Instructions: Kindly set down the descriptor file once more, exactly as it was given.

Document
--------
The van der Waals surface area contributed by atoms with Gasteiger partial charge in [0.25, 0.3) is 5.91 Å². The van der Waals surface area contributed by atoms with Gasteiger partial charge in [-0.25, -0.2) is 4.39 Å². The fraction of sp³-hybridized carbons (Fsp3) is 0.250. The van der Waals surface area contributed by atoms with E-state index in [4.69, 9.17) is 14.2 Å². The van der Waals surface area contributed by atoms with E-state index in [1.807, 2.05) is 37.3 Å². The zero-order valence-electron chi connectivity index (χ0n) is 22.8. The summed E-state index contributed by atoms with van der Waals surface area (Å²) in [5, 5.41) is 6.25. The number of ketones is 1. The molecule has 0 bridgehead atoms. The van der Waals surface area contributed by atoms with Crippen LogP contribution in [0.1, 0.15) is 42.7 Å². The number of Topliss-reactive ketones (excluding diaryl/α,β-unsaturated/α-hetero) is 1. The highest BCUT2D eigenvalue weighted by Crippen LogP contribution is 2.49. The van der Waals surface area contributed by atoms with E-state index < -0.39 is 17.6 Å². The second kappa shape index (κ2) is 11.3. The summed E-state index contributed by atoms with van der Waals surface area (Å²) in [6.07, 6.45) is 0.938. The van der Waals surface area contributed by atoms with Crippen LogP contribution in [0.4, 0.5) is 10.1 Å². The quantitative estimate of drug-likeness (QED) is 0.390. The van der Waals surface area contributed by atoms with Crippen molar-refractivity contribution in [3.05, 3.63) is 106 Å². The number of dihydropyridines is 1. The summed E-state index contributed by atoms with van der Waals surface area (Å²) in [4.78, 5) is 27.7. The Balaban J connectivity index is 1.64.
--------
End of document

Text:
The van der Waals surface area contributed by atoms with Gasteiger partial charge in [0.25, 0.3) is 5.91 Å². The van der Waals surface area contributed by atoms with Gasteiger partial charge in [-0.25, -0.2) is 4.39 Å². The fraction of sp³-hybridized carbons (Fsp3) is 0.250. The van der Waals surface area contributed by atoms with E-state index in [4.69, 9.17) is 14.2 Å². The van der Waals surface area contributed by atoms with E-state index in [1.807, 2.05) is 37.3 Å². The zero-order valence-electron chi connectivity index (χ0n) is 22.8. The summed E-state index contributed by atoms with van der Waals surface area (Å²) in [5, 5.41) is 6.25. The number of ketones is 1. The molecule has 0 bridgehead atoms. The van der Waals surface area contributed by atoms with Crippen LogP contribution in [0.1, 0.15) is 42.7 Å². The number of Topliss-reactive ketones (excluding diaryl/α,β-unsaturated/α-hetero) is 1. The highest BCUT2D eigenvalue weighted by Crippen LogP contribution is 2.49. The van der Waals surface area contributed by atoms with E-state index < -0.39 is 17.6 Å². The second kappa shape index (κ2) is 11.3. The summed E-state index contributed by atoms with van der Waals surface area (Å²) in [6.07, 6.45) is 0.938. The van der Waals surface area contributed by atoms with Crippen LogP contribution in [0.4, 0.5) is 10.1 Å². The quantitative estimate of drug-likeness (QED) is 0.390. The van der Waals surface area contributed by atoms with Crippen molar-refractivity contribution in [3.05, 3.63) is 106 Å². The number of dihydropyridines is 1. The summed E-state index contributed by atoms with van der Waals surface area (Å²) in [4.78, 5) is 27.7. The Balaban J connectivity index is 1.64.